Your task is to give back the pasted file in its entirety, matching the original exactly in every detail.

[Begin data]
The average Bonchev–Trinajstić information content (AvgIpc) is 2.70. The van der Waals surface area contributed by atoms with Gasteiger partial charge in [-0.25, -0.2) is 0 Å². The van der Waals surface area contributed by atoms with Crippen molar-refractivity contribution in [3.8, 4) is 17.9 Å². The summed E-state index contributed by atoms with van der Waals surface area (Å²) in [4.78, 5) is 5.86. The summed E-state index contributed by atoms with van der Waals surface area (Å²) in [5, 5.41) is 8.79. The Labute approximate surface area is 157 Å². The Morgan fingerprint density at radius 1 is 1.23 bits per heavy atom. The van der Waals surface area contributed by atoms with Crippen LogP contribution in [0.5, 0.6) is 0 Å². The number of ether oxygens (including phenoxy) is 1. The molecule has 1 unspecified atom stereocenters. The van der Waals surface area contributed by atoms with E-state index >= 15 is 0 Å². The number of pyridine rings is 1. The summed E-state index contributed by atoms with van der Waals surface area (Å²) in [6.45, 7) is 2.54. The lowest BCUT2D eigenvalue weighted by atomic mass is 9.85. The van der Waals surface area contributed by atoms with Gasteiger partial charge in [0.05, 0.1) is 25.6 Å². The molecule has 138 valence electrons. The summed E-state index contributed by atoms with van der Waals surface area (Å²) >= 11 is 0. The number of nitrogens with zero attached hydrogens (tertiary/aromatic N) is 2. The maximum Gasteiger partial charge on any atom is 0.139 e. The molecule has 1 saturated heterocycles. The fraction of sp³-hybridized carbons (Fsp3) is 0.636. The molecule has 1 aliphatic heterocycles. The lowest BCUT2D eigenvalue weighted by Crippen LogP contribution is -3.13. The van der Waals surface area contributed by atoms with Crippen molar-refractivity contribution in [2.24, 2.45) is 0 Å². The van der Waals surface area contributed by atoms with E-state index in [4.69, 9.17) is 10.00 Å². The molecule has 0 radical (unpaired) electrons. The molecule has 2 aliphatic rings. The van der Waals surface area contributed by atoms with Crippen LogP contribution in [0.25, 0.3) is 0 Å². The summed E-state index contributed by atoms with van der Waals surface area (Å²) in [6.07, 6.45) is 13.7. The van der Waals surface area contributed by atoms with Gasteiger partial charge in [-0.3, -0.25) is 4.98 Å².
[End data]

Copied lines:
The average Bonchev–Trinajstić information content (AvgIpc) is 2.70. The van der Waals surface area contributed by atoms with Gasteiger partial charge in [-0.25, -0.2) is 0 Å². The van der Waals surface area contributed by atoms with Crippen molar-refractivity contribution in [3.8, 4) is 17.9 Å². The summed E-state index contributed by atoms with van der Waals surface area (Å²) in [4.78, 5) is 5.86. The summed E-state index contributed by atoms with van der Waals surface area (Å²) in [5, 5.41) is 8.79. The Labute approximate surface area is 157 Å². The Morgan fingerprint density at radius 1 is 1.23 bits per heavy atom. The van der Waals surface area contributed by atoms with Crippen LogP contribution in [0.5, 0.6) is 0 Å². The number of ether oxygens (including phenoxy) is 1. The molecule has 1 unspecified atom stereocenters. The van der Waals surface area contributed by atoms with E-state index >= 15 is 0 Å². The number of pyridine rings is 1. The summed E-state index contributed by atoms with van der Waals surface area (Å²) in [6.45, 7) is 2.54. The lowest BCUT2D eigenvalue weighted by atomic mass is 9.85. The van der Waals surface area contributed by atoms with Gasteiger partial charge in [0.05, 0.1) is 25.6 Å². The molecule has 138 valence electrons. The summed E-state index contributed by atoms with van der Waals surface area (Å²) >= 11 is 0. The number of nitrogens with zero attached hydrogens (tertiary/aromatic N) is 2. The maximum Gasteiger partial charge on any atom is 0.139 e. The molecule has 1 saturated heterocycles. The fraction of sp³-hybridized carbons (Fsp3) is 0.636. The molecule has 1 aliphatic heterocycles. The lowest BCUT2D eigenvalue weighted by Crippen LogP contribution is -3.13. The van der Waals surface area contributed by atoms with Crippen molar-refractivity contribution in [2.24, 2.45) is 0 Å². The van der Waals surface area contributed by atoms with E-state index in [4.69, 9.17) is 10.00 Å². The molecule has 0 radical (unpaired) electrons. The molecule has 2 aliphatic rings. The van der Waals surface area contributed by atoms with Crippen LogP contribution in [0.25, 0.3) is 0 Å². The summed E-state index contributed by atoms with van der Waals surface area (Å²) in [6.07, 6.45) is 13.7. The van der Waals surface area contributed by atoms with Gasteiger partial charge in [-0.3, -0.25) is 4.98 Å².